That is certainly not a direction The Vegetarian Butcher wishes to take. I personally do not believe in the promises of genetic modification and it is simply not necessary. Cultured meat in turn will always be more expensive and less efficient than the alternatives we offer, which are based on beans and other vegetable materials already available now! Why make the process more complex with ‘in vitro meat’?
The amount of actual meat substitutes you offer is much larger than those of fish. Why is that?
This has to do with, on one hand, the demand on the market. There is simply a much bigger market for alternatives for hamburgers, sausages, steak tartare and so forth. But there will be an increase in the demand of substitutes for fish, I am certain of that. At this moment people still have a positive image in mind when it concerns fish. There are many so-called ‘vegetarians’ who still eat fish – which is a bit strange if you ask me. Whether it concerns fish caught in the ocean or farmed fish, both are very environmentally unfriendly. Sometimes even more than the meat industry. I see it as one of the objectives of The Vegetarian Butcher to achieve a shift in consumer consciousness about the way the fish industry operates and actually pollutes the environment.
“In a way, I may have rebelled against the system but not against the people within the system”
Could you tell us what made your company grow so fast in only such few years?
The most important factor is the quality of our product. We focused primarily on the meat structure of our substitutes. For example, when you eat a vegetarian hamburger it must be tasty and invite you to take the next bite. Next to that, we closely collaborated with the meat industry. We established important relationships with butchers, other farmers and even retail chains like Smullers, Unox and Mora in the Netherlands. In that way, The Vegetarian Butcher was able to portray itself as an opportunity instead as a threat. As mentioned before, the meat industry can easily switch from producing animal meat to producing meat from chickpeas and other sorts of beans. In a way, I may have rebelled against the system but not against the people within the system.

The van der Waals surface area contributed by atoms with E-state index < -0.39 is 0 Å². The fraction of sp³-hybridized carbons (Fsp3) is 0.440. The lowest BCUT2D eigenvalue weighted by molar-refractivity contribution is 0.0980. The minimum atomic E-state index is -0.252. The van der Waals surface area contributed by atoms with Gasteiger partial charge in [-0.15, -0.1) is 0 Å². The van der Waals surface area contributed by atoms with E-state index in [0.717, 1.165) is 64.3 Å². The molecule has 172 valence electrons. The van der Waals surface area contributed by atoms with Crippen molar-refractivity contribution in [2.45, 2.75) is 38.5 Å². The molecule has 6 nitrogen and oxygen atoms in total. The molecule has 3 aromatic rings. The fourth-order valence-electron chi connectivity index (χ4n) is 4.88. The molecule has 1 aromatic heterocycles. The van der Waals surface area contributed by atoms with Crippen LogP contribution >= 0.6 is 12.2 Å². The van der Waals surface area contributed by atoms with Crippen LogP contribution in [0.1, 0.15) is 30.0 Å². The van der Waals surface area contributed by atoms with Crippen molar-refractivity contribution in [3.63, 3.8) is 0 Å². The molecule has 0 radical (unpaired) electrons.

“In that respect, people still are the true drivers of change. Most of all when it concerns the way we treat animals”
Where do you receive your inspiration for all the innovative ideas of The Vegetarian Butcher?
They mostly spring from the top of my head. I barely watch television and often do not even have time to read the newspaper. But of course, when you set up a company like The Vegetarian Butcher, you find yourself in a circuit of certain people who help to develop your ideas, make them more concrete. I simply recognize a problem and think of a practical solution after which I talk to other parties who might know more about it. I do not pretend to come up with completely unique ideas, most of them are not new at all. But what you need is the drive and the discipline to put them into action. In that respect, people still are the true drivers of change. Most of all when it concerns the way we treat animals.